Glace fruits, also known as candied fruits, date back centuries. They were first produced in various countries in Europe, particularly in Italy, and turning fresh fruit into glace fruit was the best way to preserve fruits for off-season use. You may be particularly familiar with glace fruit in desserts since there are many desserts which make use of it – from the popular mince pie to favourites such as stollen and pannetone, glace fruits are well known. But nowadays, glace fruits are used for other dishes and food products as well. Here’s what you need to know about how glace fruits are produced – and how you can optimise them for your food business.
The basic info
As mentioned, glace fruit is also known as candied fruit, although it can also be referred to as crystallised fruit. Glace fruit is commonly used for the making of cakes and desserts. Glace fruits are utilised for the making of bread as well, although they can be eaten as is. Whilst cherries are a highly popular type of glace fruit, other popular and widely used glace fruits include apricots, peaches, citrus fruits (lemon peel, orange peel, etc.), dates, pears, figs, and pineapples.
How glace fruits look and taste
Glace fruits have a bright colour, highly reminiscent of the original fruit which was made into candied fruit. In other words, even if the fruit has already been ‘candied’ you can still easily recognise which fruit it is, whether it’s apricot, cherry, lemon, orange, pear, and so on. The only difference between the look of glace fruit and fresh fruit is that glace fruit has a kind of translucent coating which is made from sugar which gives glace fruit a shinier look and appearance. The taste of glace fruit is often sweeter than the original fresh fruit, and it has a different texture as well.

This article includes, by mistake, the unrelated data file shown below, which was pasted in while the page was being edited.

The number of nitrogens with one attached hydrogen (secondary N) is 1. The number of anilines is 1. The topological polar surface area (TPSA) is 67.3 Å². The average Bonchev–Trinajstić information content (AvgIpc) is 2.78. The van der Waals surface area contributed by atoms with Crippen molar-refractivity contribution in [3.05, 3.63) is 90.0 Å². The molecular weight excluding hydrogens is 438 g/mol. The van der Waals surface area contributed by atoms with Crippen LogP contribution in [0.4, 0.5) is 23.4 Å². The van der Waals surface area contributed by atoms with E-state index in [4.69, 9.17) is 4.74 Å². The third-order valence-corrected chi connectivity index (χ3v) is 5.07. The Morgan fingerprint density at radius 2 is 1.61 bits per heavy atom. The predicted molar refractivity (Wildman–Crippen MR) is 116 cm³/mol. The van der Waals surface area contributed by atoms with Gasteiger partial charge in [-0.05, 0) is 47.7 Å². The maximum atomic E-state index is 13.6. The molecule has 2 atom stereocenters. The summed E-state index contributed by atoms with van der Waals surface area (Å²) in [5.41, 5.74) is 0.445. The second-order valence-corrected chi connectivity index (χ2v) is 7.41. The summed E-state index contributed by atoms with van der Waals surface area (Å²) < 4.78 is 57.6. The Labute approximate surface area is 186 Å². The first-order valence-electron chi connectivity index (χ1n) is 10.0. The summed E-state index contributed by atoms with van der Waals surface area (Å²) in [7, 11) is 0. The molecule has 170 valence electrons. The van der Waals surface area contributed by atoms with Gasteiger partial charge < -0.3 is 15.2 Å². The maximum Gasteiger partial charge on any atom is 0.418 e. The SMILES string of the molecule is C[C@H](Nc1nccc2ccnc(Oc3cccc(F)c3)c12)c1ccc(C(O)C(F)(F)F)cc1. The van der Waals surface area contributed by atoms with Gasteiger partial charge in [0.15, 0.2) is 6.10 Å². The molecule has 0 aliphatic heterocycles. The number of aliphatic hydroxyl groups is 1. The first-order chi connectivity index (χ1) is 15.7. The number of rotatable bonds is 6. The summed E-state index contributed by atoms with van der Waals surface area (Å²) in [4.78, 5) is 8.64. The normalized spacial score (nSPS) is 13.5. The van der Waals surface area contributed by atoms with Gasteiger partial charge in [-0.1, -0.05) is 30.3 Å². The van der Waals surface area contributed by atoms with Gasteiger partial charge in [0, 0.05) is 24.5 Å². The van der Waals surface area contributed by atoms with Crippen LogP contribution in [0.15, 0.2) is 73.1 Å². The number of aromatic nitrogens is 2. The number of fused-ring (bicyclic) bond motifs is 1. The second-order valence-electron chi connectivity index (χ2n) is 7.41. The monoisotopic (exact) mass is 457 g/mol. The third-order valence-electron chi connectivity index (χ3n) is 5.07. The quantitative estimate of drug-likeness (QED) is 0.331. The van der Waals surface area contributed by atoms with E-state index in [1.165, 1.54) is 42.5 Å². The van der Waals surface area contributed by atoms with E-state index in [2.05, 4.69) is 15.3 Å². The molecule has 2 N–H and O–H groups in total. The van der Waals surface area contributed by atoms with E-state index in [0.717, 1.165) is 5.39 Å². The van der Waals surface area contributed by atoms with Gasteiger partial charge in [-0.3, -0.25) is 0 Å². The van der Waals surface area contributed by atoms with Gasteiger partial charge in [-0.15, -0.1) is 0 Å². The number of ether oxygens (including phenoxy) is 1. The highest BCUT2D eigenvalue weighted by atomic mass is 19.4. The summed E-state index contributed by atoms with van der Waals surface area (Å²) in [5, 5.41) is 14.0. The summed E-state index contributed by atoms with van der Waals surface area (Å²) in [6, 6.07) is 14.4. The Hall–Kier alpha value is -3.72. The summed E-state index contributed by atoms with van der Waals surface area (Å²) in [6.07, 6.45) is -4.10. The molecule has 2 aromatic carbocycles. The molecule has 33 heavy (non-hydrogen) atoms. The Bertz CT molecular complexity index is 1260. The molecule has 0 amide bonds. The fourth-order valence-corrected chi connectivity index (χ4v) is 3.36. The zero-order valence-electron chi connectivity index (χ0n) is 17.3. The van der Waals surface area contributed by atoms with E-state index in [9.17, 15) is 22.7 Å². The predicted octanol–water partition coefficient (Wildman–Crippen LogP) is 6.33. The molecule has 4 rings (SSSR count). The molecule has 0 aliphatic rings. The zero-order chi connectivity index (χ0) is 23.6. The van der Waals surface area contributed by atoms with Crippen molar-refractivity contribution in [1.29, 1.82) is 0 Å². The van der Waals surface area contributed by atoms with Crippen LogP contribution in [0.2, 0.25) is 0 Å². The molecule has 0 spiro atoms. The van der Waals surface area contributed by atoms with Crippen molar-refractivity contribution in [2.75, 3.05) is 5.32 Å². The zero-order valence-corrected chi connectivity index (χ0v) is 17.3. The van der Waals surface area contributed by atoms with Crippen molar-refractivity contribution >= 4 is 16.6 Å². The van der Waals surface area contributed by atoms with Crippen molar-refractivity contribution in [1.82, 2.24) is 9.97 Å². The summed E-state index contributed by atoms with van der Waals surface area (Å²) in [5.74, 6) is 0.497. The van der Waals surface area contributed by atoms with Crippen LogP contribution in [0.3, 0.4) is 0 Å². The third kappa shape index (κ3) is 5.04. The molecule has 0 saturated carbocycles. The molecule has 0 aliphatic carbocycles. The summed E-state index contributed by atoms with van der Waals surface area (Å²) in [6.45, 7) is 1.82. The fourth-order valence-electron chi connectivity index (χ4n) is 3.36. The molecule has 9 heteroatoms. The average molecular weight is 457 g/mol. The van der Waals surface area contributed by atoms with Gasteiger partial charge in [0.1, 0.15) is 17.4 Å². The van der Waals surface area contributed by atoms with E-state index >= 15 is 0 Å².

The process of production
Glace fruit is produced by cooking fresh fruit in a mixture of sugar and water (essentially a syrup) for several days. After a few days, the fruit has a softer consistency and becomes sweeter. The process of producing glace fruit includes different phases of boiling as well as soaking in the syrup mixture. The syrup’s concentration will increasingly become higher, and the concentration can range from as low as 30% to as high as 75%. The process of crystallisation involves washing and peeling the fruit as well as removing the cores and seeds.
Where to use it
Glace fruit is highly versatile and can be used for desserts, and it can also be used for breads. But other than this, glace fruit can be used for granola and energy bars and snacks as well as breakfast food such as oatmeal. Some innovative chefs have also made use of glace fruits for beverages and cocktail drinks.